Boys and Girls High School is one of 24 schools that now face closure.

Boys and Girls High School’s latest progress report grade — an F, its second in a row — came as no surprise to its principal, Bernard Gassaway.

“We definitely fell short,” Gassaway said in a phone interview today. “When you get the progress report and you are surprised by it, that means you haven’t been looking at the numbers all along.”

But even though it is one of just four schools to score a second straight failing grade, Gassaway said he is not concerned about the future of the school, a Bedford-Stuyvesant institution revered by some neighborhood leaders despite posting graduation rates well below the city average in recent years.

“Closure is not an option,” he said. “I don’t think that’s an option that’s on the table. … I’m not entertaining any conversations about closure.”

Department of Education officials said they remain confident in Gassaway’s leadership. But at the same time, they are making Boys and Girls the subject of a formal conversation about closure for the first time.

The department has informed Gassaway that the high school is among 24 that will undergo “early engagement,” a process through which officials meet with community members to assess whether struggling schools are likely to improve or should be closed.

Last year, Boys and Girls was one of just three F-rated schools that did not undergo the early engagement process, even though its performance on some measures ranked near the lowest citywide. Department officials also considered closing the school through an atypical federal reform process called turnaround earlier this year, but quickly abandoned the plan.

Gassaway said he has already prepared his strategy to defend the school. He will argue that the city and union have not worked together to give him enough authority over his staff, and that new programs to help the school’s many high-need students cannot be expected to pay off right away.

“[The] case that I made last year is the same case I’ll make this year,” he said. “If you ask yourself honestly, what has changed as it relates to, let’s say, the makeup of the staff from last year to this year, the plan that everyone agrees is a good idea has not been implemented.”

Since Gassaway came on as principal in 2009, he has pressed department and union officials for the power to overhaul his staff, charging that as many as half the teachers aren’t equipped to address the school’s many challenges. The city’s contract with the teachers union precludes principals from sending teachers away in most cases.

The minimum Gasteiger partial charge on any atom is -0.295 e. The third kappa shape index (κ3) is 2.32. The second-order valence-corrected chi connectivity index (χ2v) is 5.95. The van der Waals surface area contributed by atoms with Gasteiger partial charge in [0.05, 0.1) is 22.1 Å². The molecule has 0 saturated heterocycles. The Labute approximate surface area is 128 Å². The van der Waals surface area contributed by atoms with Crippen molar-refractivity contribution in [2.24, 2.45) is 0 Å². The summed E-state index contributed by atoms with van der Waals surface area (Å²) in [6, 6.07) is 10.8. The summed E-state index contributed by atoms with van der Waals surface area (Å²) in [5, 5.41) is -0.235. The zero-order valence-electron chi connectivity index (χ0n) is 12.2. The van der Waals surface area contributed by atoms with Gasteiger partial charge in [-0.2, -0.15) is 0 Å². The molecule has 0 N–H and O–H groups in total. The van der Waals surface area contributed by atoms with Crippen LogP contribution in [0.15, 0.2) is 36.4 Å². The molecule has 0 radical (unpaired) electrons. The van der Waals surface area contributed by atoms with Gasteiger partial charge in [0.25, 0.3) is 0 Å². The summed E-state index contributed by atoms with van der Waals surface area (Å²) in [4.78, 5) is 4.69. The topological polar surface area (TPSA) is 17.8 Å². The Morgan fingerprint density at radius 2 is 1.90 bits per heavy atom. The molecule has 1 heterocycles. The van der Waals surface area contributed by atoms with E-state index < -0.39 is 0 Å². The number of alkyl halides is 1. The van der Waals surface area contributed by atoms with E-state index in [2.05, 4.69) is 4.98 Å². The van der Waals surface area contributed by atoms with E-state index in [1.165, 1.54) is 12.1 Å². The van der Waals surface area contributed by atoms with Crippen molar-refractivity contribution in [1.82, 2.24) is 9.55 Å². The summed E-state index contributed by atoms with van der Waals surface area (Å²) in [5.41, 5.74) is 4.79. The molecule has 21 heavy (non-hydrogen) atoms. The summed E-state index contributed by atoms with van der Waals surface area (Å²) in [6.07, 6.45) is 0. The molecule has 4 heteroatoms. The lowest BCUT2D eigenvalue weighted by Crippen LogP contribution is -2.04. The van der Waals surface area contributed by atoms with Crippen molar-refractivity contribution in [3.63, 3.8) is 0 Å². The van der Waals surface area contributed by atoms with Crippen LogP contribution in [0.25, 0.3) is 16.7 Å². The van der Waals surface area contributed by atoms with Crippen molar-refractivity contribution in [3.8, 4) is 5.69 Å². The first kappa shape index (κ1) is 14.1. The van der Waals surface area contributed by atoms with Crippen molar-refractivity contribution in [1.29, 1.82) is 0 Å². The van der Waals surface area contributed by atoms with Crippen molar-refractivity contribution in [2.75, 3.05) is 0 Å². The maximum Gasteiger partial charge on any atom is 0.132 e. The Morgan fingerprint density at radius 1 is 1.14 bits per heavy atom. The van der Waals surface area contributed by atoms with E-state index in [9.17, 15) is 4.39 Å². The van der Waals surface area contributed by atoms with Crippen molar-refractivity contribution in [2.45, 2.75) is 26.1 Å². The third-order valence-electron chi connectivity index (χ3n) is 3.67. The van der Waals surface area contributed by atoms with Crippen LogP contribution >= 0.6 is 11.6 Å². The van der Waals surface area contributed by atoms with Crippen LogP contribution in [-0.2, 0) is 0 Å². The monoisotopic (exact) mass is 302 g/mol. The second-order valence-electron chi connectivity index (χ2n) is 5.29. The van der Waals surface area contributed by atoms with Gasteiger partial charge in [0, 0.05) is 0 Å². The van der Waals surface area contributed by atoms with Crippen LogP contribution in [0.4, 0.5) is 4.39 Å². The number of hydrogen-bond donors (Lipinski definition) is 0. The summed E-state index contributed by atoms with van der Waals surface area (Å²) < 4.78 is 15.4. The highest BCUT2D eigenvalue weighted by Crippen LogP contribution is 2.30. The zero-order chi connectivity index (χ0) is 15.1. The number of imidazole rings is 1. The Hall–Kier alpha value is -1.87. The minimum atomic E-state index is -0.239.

He has also maintained that the school needs new services to address students’ health and emotional needs, and special programs for the many under-credited and overage students who make their way to Boys and Girls after spending parts of high school outside the city or in jail. With new programs only starting to get underway, Gassaway said today, it will be years before the school begins to reap their benefits on paper.

Gassaway said he asked teachers, administrators, and support staff to take a hard look at the school’s performance data last week when he shared the preliminary progress report data.

“We basically looked at the different data sets: credit accumulation, Regents pass rates, the graduation rate, [students in] the bottom third,” he said. He added, “The primary focus is on instruction. There’s no magic bullet other than hard work.”

Despite concerns over the numbers, Gassaway may continue to find the support from top department officials he needs to keep the school afloat.

“We have a very high opinion of Bernard Gassaway,” Deputy Chancellor Marc Sternberg told reporters earlier today. “We’re going to take the time to go out to the school and talk with Bernard, talk with parents and students and teachers, and a group of community organizations that have deep roots in support that school, and ask that same question about Boys and Girls as we will about the others: Is there a capacity to improve?”

Sternberg said it is possible the early engagement team will find that the school has its best chance of succeeding if it has more time to see Gassaway’s vision through.

“If a principal is saying they want more flexibility to get the right adults in a building so they can improve their capacity to execute on a good plan, I would, as a former principal, I would say I agree with that,” Sternberg said. “The question is whether there is the right plan…and that’s what we’ll explore.”